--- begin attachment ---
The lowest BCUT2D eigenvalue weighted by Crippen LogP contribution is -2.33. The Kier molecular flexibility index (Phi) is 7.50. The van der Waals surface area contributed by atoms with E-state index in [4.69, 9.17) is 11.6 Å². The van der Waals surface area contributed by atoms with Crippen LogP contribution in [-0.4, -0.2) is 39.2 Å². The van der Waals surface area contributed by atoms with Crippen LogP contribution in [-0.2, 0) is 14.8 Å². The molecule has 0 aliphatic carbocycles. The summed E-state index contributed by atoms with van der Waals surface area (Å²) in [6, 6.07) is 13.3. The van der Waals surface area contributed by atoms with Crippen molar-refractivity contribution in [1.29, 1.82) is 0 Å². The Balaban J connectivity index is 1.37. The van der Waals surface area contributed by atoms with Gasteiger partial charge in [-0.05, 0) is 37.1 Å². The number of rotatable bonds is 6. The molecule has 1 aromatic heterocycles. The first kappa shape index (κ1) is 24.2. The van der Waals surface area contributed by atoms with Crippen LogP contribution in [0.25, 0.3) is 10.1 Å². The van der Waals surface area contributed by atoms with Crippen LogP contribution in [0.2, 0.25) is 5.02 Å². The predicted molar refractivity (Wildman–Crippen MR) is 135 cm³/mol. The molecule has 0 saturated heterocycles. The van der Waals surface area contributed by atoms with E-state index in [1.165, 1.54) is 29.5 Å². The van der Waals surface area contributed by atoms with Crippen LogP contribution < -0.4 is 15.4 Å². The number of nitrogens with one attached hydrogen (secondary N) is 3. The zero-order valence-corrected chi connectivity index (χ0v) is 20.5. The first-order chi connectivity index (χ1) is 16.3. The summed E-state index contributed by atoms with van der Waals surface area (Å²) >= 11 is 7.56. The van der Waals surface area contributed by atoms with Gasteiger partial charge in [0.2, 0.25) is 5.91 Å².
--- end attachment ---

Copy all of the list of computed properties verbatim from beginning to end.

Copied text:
The lowest BCUT2D eigenvalue weighted by Crippen LogP contribution is -2.33. The Kier molecular flexibility index (Phi) is 7.50. The van der Waals surface area contributed by atoms with E-state index in [4.69, 9.17) is 11.6 Å². The van der Waals surface area contributed by atoms with Crippen LogP contribution in [-0.4, -0.2) is 39.2 Å². The van der Waals surface area contributed by atoms with Crippen LogP contribution in [-0.2, 0) is 14.8 Å². The molecule has 0 aliphatic carbocycles. The summed E-state index contributed by atoms with van der Waals surface area (Å²) in [6, 6.07) is 13.3. The van der Waals surface area contributed by atoms with Crippen molar-refractivity contribution in [1.29, 1.82) is 0 Å². The Balaban J connectivity index is 1.37. The van der Waals surface area contributed by atoms with Gasteiger partial charge in [-0.05, 0) is 37.1 Å². The number of rotatable bonds is 6. The molecule has 1 aromatic heterocycles. The first kappa shape index (κ1) is 24.2. The van der Waals surface area contributed by atoms with Crippen LogP contribution in [0.25, 0.3) is 10.1 Å². The van der Waals surface area contributed by atoms with Crippen LogP contribution in [0.2, 0.25) is 5.02 Å². The predicted molar refractivity (Wildman–Crippen MR) is 135 cm³/mol. The molecule has 0 saturated heterocycles. The van der Waals surface area contributed by atoms with E-state index in [1.165, 1.54) is 29.5 Å². The van der Waals surface area contributed by atoms with Crippen LogP contribution < -0.4 is 15.4 Å². The number of nitrogens with one attached hydrogen (secondary N) is 3. The zero-order valence-corrected chi connectivity index (χ0v) is 20.5. The first-order chi connectivity index (χ1) is 16.3. The summed E-state index contributed by atoms with van der Waals surface area (Å²) >= 11 is 7.56. The van der Waals surface area contributed by atoms with Gasteiger partial charge in [0.2, 0.25) is 5.91 Å².